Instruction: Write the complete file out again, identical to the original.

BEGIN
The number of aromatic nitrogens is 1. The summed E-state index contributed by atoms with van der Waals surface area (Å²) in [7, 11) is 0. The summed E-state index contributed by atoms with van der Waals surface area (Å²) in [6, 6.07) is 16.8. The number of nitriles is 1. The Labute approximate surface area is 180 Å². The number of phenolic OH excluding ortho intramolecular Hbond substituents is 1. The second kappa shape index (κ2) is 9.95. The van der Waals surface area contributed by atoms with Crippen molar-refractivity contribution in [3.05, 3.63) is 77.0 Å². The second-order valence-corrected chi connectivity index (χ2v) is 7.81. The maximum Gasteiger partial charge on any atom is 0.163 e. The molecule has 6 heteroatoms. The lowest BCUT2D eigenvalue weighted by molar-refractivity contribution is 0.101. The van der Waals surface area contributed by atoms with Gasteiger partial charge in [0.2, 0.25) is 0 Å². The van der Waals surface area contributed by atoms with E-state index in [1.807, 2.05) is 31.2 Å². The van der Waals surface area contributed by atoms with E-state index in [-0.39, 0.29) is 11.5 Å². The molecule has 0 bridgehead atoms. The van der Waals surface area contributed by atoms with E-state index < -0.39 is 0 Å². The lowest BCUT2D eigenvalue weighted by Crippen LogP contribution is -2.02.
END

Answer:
The number of aromatic nitrogens is 1. The summed E-state index contributed by atoms with van der Waals surface area (Å²) in [7, 11) is 0. The summed E-state index contributed by atoms with van der Waals surface area (Å²) in [6, 6.07) is 16.8. The number of nitriles is 1. The Labute approximate surface area is 180 Å². The number of phenolic OH excluding ortho intramolecular Hbond substituents is 1. The second kappa shape index (κ2) is 9.95. The van der Waals surface area contributed by atoms with Crippen molar-refractivity contribution in [3.05, 3.63) is 77.0 Å². The second-order valence-corrected chi connectivity index (χ2v) is 7.81. The maximum Gasteiger partial charge on any atom is 0.163 e. The molecule has 6 heteroatoms. The lowest BCUT2D eigenvalue weighted by molar-refractivity contribution is 0.101. The van der Waals surface area contributed by atoms with Gasteiger partial charge in [0.2, 0.25) is 0 Å². The van der Waals surface area contributed by atoms with E-state index in [1.807, 2.05) is 31.2 Å². The van der Waals surface area contributed by atoms with E-state index in [-0.39, 0.29) is 11.5 Å². The molecule has 0 bridgehead atoms. The van der Waals surface area contributed by atoms with E-state index < -0.39 is 0 Å². The lowest BCUT2D eigenvalue weighted by Crippen LogP contribution is -2.02.